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National and State Registers of Historic Places

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County: McPherson
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Page 2 of 3 showing 10 records of 29 total, starting on record 11
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Kuns--Collier House

Picture of property 302 S. Walnut Street
McPherson (McPherson County)
Listed in National Register 2006-03-08

Architect: Not listed
Category: single dwelling



McPherson County Courthouse

Picture of property northwest corner, Maple and Kansas
McPherson (McPherson County)
Listed in National Register 1976-11-21

Architect: John Haskell
Category: courthouse



McPherson Opera House

Picture of property 221 South Main
McPherson (McPherson County)
Listed in National Register 1972-03-16

Architect: Not listed
Category: theater



North Gypsum Creek Truss Leg Bedstead Bridge

Picture of property Sioux Rd., 0.2 mi E of int with 24th Ave., 1.0 mi S and 2.8 mi. W of Roxbury
Roxbury vicinity (McPherson County)
Listed in National Register 2003-05-09

Architect: Not listed
Category: road-related



P. J. Lindquist Building

Picture of property 118 S. Main Street
Lindsborg (McPherson County)
Listed in National Register 2015-06-08

Architect: Unknown
Category: commerce

Swedish immigrant P.J. Lindquist commissioned the construction of this building in 1901 to house his tailor shop and an upper-floor living space. That year, Lindsborg led other McPherson County towns in investment in new commercial and residential building. Although the tailor shop was short-lived, the Lindquist family owned the building for 39 years. The family lived in the second-floor apartment for many years, apparently after closing the tailor shop. Other businesses, such as the Tea Cup Inn, subsequently occupied the commercial space. The Malm Brothers Painting Company, reportedly packed and shipped stencils from this building, and this remains under investigation. One interior wall provides a vibrant stencil sample that may be the work of local artist Oscar Gunnarson, a partner in the Malm Company. The building is an excellent example of an early 20th century commercial building distinguished by Italianate-style details including the cast-iron storefront and tall second-story windows with ornate metal hoods. Although the building has housed multiple tenants on both floors over the years, it retains a high degree of integrity. It was nominated for its local significance in the areas of commerce and architecture.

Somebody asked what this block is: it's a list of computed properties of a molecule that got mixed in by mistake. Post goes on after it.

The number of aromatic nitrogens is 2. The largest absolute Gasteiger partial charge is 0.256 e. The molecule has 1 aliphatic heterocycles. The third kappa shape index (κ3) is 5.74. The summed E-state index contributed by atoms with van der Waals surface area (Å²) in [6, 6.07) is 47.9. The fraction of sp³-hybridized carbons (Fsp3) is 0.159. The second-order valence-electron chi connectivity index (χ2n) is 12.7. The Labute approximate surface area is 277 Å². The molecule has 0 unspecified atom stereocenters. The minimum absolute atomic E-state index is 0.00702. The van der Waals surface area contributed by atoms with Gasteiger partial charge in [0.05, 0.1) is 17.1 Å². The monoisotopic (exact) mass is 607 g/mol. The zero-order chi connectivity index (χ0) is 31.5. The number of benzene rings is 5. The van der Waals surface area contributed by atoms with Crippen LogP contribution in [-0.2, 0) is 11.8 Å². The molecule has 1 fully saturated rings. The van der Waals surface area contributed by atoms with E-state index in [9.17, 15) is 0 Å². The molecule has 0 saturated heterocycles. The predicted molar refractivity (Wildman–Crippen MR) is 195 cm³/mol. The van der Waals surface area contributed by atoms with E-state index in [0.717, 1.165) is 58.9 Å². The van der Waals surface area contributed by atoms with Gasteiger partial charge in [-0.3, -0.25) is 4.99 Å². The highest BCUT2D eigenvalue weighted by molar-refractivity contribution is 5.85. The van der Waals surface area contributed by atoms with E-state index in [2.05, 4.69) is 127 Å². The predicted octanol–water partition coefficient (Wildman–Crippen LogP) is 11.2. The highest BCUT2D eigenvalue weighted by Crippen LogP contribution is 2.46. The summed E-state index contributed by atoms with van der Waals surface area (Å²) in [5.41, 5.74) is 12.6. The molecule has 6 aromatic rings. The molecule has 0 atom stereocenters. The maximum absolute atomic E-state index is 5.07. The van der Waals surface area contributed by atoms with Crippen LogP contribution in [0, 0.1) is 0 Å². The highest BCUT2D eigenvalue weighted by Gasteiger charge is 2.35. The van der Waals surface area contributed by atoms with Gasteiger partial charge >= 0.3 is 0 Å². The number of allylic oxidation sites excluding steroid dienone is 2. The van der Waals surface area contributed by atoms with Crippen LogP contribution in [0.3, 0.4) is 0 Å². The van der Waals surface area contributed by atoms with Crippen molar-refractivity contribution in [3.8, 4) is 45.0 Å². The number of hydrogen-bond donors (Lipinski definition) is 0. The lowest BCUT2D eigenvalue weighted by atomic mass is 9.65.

Paint Creek Archeological Site

Picture of property Address Restricted
Lindsborg (McPherson County)
Listed in National Register 1972-06-20

Architect: Not listed
Category: archaeological site; village site



Power Plant No. 1

Picture of property 414 W. Elizabeth
McPherson (McPherson County)
Listed in National Register 2007-10-10

Architect: Not listed
Category: public works

McPherson was founded in 1872 and rapidly grew with the expansion of the Santa Fe and Union Pacific Railroads into a community with industry, business, and entertainment. This growth relied on power. Using coal for fuel, the Power Plant #1 (1934-1947) produced steam power. By 1927, the plant had converted to oil as its source of fuel. The architectural firms of Burns and McDonnell Engineering of Kansas City and Laramore and Douglass, Inc. of Chicago designed the power plant. It is nominated for its architectural significance as a good example of the Art Deco style executed on an industrial building.



Red Barn Craft Studio

Picture of property 212 S Main Street
Lindsborg (McPherson County)